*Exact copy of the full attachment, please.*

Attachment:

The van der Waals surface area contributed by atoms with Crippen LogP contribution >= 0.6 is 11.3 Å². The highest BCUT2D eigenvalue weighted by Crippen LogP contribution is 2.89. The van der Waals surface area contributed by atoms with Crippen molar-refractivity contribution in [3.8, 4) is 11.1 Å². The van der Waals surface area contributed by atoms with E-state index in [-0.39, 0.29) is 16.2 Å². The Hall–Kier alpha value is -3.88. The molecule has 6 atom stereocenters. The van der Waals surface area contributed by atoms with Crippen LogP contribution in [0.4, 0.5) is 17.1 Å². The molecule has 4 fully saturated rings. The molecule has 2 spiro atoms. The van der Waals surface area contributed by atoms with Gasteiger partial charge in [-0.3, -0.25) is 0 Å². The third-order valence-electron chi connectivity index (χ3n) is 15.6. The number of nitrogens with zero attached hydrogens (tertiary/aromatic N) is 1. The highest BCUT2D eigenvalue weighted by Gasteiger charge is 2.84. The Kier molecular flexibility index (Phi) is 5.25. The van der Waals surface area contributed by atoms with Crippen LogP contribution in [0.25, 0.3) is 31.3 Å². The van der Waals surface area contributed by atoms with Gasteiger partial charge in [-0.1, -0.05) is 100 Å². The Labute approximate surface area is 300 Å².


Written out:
The van der Waals surface area contributed by atoms with Crippen LogP contribution >= 0.6 is 11.3 Å². The highest BCUT2D eigenvalue weighted by Crippen LogP contribution is 2.89. The van der Waals surface area contributed by atoms with Crippen molar-refractivity contribution in [3.8, 4) is 11.1 Å². The van der Waals surface area contributed by atoms with E-state index in [-0.39, 0.29) is 16.2 Å². The Hall–Kier alpha value is -3.88. The molecule has 6 atom stereocenters. The van der Waals surface area contributed by atoms with Crippen LogP contribution in [0.4, 0.5) is 17.1 Å². The molecule has 4 fully saturated rings. The molecule has 2 spiro atoms. The van der Waals surface area contributed by atoms with Gasteiger partial charge in [-0.3, -0.25) is 0 Å². The third-order valence-electron chi connectivity index (χ3n) is 15.6. The number of nitrogens with zero attached hydrogens (tertiary/aromatic N) is 1. The highest BCUT2D eigenvalue weighted by Gasteiger charge is 2.84. The Kier molecular flexibility index (Phi) is 5.25. The van der Waals surface area contributed by atoms with Crippen LogP contribution in [0.25, 0.3) is 31.3 Å². The van der Waals surface area contributed by atoms with Gasteiger partial charge in [-0.1, -0.05) is 100 Å². The Labute approximate surface area is 300 Å².